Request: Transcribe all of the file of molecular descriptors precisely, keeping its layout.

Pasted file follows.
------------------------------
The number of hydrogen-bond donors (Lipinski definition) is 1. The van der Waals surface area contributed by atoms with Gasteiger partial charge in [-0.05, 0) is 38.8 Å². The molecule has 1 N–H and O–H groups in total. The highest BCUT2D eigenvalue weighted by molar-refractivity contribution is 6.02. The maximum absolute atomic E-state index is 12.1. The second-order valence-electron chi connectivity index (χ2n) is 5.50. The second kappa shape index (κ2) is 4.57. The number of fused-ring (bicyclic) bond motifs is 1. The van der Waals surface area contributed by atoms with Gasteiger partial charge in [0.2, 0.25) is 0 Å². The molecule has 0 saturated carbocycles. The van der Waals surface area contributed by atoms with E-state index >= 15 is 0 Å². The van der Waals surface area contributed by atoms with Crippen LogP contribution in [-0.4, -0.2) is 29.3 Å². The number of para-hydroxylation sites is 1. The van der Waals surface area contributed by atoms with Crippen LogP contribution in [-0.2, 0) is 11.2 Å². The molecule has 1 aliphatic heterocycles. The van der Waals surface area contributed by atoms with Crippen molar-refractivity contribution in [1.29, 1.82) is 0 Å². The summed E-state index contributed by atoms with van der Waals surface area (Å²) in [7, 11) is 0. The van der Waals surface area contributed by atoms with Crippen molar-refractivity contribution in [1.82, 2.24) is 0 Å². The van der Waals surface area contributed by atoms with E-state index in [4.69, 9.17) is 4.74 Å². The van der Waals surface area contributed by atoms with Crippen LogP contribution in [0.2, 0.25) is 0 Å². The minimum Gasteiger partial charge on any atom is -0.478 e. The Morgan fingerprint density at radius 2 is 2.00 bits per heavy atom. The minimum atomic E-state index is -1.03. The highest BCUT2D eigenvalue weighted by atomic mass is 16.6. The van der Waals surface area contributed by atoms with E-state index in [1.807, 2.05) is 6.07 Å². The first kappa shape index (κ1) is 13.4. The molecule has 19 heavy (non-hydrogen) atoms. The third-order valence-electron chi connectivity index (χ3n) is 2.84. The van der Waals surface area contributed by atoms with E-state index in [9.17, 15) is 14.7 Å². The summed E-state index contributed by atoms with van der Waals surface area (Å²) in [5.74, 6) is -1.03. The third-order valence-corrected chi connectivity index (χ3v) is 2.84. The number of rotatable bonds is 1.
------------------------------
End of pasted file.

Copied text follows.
The number of hydrogen-bond donors (Lipinski definition) is 1. The van der Waals surface area contributed by atoms with Gasteiger partial charge in [-0.05, 0) is 38.8 Å². The molecule has 1 N–H and O–H groups in total. The highest BCUT2D eigenvalue weighted by molar-refractivity contribution is 6.02. The maximum absolute atomic E-state index is 12.1. The second-order valence-electron chi connectivity index (χ2n) is 5.50. The second kappa shape index (κ2) is 4.57. The number of fused-ring (bicyclic) bond motifs is 1. The van der Waals surface area contributed by atoms with Gasteiger partial charge in [0.2, 0.25) is 0 Å². The molecule has 0 saturated carbocycles. The van der Waals surface area contributed by atoms with E-state index >= 15 is 0 Å². The van der Waals surface area contributed by atoms with Crippen LogP contribution in [-0.4, -0.2) is 29.3 Å². The number of para-hydroxylation sites is 1. The van der Waals surface area contributed by atoms with Crippen LogP contribution in [-0.2, 0) is 11.2 Å². The molecule has 1 aliphatic heterocycles. The van der Waals surface area contributed by atoms with Crippen molar-refractivity contribution in [1.29, 1.82) is 0 Å². The summed E-state index contributed by atoms with van der Waals surface area (Å²) in [7, 11) is 0. The van der Waals surface area contributed by atoms with Crippen molar-refractivity contribution in [1.82, 2.24) is 0 Å². The van der Waals surface area contributed by atoms with E-state index in [4.69, 9.17) is 4.74 Å². The van der Waals surface area contributed by atoms with Crippen LogP contribution in [0.2, 0.25) is 0 Å². The minimum Gasteiger partial charge on any atom is -0.478 e. The Morgan fingerprint density at radius 2 is 2.00 bits per heavy atom. The minimum atomic E-state index is -1.03. The highest BCUT2D eigenvalue weighted by atomic mass is 16.6. The van der Waals surface area contributed by atoms with E-state index in [1.807, 2.05) is 6.07 Å². The first kappa shape index (κ1) is 13.4. The molecule has 19 heavy (non-hydrogen) atoms. The third-order valence-electron chi connectivity index (χ3n) is 2.84. The van der Waals surface area contributed by atoms with E-state index in [9.17, 15) is 14.7 Å². The summed E-state index contributed by atoms with van der Waals surface area (Å²) in [5.74, 6) is -1.03. The third-order valence-corrected chi connectivity index (χ3v) is 2.84. The number of rotatable bonds is 1.